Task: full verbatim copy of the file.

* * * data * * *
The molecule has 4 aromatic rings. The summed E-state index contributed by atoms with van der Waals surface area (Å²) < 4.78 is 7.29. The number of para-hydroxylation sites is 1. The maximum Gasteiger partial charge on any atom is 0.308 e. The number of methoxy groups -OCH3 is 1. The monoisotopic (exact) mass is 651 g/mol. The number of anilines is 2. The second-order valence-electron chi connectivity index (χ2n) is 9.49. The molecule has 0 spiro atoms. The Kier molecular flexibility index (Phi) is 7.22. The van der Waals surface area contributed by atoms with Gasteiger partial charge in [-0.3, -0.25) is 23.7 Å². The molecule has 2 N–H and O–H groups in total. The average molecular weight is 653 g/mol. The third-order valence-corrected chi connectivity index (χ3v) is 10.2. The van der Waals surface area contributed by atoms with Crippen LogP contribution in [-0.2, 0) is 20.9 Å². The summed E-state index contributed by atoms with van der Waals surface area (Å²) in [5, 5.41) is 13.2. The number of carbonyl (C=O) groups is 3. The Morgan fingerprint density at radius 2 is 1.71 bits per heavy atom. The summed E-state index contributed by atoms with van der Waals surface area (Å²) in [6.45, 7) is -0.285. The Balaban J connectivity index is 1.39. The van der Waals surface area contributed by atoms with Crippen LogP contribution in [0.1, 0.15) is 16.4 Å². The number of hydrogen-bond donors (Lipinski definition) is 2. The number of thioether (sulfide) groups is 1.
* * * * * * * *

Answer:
The molecule has 4 aromatic rings. The summed E-state index contributed by atoms with van der Waals surface area (Å²) < 4.78 is 7.29. The number of para-hydroxylation sites is 1. The maximum Gasteiger partial charge on any atom is 0.308 e. The number of methoxy groups -OCH3 is 1. The monoisotopic (exact) mass is 651 g/mol. The number of anilines is 2. The second-order valence-electron chi connectivity index (χ2n) is 9.49. The molecule has 0 spiro atoms. The Kier molecular flexibility index (Phi) is 7.22. The van der Waals surface area contributed by atoms with Gasteiger partial charge in [-0.3, -0.25) is 23.7 Å². The molecule has 2 N–H and O–H groups in total. The average molecular weight is 653 g/mol. The third-order valence-corrected chi connectivity index (χ3v) is 10.2. The van der Waals surface area contributed by atoms with Crippen LogP contribution in [-0.2, 0) is 20.9 Å². The summed E-state index contributed by atoms with van der Waals surface area (Å²) in [5, 5.41) is 13.2. The number of carbonyl (C=O) groups is 3. The Morgan fingerprint density at radius 2 is 1.71 bits per heavy atom. The summed E-state index contributed by atoms with van der Waals surface area (Å²) in [6.45, 7) is -0.285. The Balaban J connectivity index is 1.39. The van der Waals surface area contributed by atoms with Crippen LogP contribution in [0.1, 0.15) is 16.4 Å². The number of hydrogen-bond donors (Lipinski definition) is 2. The number of thioether (sulfide) groups is 1.